Shakespeare's Sonnet 103 laments the limits of language to capture the thing it describes. “Look in your glass,” the poet says, and you will see a face that overwhelms “my blunt invention quite.” The reality dulls the poet’s lines and disgraces him. And it would be a sin to mar the subject of his poem by striving to mend it, a subject that was perfectly well before he began.
In short, there is “more, much more” in the face itself than any verse can capture. So even if his poem lives on, it’s not going to be adequate to communicate the beauty of the subject that it speaks about.
Sonnet 106 expresses the limits of poetry in a different way, painting with a palette of theological language. Time past is “wasted time,” and in the chronicle of that time the poet finds descriptions of beautiful ladies and lovely knights. They write blazons—poems that celebrate the beauties of particular features of the body, hand, foot, lip, eye, brow.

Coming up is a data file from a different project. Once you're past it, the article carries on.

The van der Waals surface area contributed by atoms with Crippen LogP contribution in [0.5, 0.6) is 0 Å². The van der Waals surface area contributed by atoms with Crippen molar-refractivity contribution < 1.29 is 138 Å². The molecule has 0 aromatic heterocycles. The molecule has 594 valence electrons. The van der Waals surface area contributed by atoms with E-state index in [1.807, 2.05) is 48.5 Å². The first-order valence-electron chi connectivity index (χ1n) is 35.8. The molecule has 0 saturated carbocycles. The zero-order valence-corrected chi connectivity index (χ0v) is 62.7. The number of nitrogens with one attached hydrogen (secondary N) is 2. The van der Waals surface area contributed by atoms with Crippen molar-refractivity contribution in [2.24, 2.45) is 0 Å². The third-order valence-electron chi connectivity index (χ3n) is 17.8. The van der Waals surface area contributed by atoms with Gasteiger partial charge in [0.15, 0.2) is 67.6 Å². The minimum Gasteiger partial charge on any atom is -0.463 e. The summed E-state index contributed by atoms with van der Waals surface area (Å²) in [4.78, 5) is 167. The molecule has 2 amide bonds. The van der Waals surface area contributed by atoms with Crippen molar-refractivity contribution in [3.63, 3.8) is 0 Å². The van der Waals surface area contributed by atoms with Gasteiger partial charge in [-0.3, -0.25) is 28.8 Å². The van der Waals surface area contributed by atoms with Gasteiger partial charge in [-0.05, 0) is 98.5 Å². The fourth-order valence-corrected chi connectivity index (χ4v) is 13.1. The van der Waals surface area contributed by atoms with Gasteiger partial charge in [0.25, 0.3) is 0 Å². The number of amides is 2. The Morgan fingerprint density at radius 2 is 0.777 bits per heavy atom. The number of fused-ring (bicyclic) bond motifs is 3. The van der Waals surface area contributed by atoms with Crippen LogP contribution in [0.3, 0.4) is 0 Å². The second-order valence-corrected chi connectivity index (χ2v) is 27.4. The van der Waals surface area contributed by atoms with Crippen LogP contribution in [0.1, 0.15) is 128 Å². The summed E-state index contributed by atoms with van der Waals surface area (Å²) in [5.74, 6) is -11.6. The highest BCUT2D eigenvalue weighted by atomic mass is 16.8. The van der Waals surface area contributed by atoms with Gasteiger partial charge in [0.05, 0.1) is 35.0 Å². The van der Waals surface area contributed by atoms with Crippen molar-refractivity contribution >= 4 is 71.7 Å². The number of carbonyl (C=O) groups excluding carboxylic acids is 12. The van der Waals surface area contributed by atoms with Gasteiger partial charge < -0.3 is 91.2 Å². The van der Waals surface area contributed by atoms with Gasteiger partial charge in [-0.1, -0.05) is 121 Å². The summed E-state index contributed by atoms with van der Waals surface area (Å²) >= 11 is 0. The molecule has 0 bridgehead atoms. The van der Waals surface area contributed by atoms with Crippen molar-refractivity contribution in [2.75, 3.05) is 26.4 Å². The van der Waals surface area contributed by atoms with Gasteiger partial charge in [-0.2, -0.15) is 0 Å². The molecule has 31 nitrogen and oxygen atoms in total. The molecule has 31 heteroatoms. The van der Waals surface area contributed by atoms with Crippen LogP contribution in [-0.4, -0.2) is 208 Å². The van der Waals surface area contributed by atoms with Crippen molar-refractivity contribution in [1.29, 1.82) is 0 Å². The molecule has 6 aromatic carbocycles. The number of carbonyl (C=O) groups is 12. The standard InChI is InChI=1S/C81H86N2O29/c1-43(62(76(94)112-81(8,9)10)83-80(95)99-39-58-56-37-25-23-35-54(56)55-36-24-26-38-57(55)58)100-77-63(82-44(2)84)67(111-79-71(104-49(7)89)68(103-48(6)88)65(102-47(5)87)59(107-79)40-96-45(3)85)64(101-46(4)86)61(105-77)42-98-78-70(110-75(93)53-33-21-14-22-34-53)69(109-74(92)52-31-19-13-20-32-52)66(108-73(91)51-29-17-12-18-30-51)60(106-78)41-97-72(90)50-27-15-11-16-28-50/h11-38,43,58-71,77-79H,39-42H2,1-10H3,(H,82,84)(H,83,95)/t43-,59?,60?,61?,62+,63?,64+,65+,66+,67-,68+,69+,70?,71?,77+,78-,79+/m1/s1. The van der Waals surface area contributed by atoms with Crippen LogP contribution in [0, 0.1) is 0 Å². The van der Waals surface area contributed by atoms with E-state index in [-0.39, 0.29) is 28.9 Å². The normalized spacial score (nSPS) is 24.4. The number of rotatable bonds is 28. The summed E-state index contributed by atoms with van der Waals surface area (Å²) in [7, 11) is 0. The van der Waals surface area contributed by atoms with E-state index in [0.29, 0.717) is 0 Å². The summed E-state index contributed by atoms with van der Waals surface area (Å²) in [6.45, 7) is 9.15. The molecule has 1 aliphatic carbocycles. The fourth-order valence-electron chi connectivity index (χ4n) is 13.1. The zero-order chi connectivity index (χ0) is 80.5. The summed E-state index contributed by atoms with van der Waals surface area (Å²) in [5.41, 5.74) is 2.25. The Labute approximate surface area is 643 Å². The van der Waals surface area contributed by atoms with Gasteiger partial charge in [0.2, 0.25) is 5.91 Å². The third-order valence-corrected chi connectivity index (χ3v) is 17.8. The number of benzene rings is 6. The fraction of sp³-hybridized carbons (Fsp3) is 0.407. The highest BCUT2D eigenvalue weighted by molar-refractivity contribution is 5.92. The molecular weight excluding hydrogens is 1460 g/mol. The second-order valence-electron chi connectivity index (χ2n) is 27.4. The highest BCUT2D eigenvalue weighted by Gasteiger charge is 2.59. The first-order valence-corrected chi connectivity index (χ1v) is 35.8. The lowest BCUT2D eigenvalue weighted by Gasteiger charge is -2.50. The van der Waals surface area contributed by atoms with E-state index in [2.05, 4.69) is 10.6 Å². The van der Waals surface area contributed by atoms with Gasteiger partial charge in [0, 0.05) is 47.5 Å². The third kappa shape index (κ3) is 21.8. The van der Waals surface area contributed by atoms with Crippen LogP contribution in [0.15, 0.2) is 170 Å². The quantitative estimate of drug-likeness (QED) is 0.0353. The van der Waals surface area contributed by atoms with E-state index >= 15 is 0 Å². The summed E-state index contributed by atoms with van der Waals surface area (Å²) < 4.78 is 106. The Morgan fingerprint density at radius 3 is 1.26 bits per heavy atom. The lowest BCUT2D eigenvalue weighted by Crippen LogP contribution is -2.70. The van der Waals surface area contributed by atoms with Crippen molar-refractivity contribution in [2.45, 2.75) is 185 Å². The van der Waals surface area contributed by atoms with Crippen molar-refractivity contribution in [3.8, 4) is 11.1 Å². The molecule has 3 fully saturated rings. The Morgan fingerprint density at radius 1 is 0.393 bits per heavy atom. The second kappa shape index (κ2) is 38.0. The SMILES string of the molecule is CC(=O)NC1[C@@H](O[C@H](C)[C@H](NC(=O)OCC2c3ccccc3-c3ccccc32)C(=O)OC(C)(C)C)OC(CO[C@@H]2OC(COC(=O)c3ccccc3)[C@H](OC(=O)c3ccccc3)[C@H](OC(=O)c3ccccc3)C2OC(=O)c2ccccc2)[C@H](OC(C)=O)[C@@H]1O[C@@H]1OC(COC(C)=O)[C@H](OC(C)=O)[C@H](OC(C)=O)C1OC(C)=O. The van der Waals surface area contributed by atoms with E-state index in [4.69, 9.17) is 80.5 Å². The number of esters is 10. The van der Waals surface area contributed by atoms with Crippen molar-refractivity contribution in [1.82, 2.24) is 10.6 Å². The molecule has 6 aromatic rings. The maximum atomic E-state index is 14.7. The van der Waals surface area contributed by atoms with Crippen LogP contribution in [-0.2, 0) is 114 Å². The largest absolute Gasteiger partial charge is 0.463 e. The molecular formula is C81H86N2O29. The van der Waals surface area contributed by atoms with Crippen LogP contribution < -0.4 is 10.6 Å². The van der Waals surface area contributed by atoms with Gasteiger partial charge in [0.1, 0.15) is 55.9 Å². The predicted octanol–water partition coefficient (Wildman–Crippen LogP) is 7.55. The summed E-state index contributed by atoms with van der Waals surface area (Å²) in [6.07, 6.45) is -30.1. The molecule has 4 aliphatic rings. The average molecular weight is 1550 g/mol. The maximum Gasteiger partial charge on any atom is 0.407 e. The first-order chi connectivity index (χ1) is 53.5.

But those antique pens were really writing about the speaker's beloved. All the beauties they celebrate were merely prophecies of the ultimate beauty that has appeared now in the present. The poem thus turns on a contrast between the “wasted time” and “this our time”; the first has glimpses and intimations of a beauty yet to come, but in the present the beauty has now come. It’s not surprising, then, that the older poets couldn’t sing the full worth of that future beauty. They were looking with “divining eyes,” through a glass darkly.
But that doesn’t mean that the poet of “these present days” can fully sing the praise either. Though they now see the beauty appeared, and have eyes to wonder, but still their tongues lag behind and can’t fully express what their eyes behold. As wonderful and powerful as poetry can be, it is no substitute for the thing itself.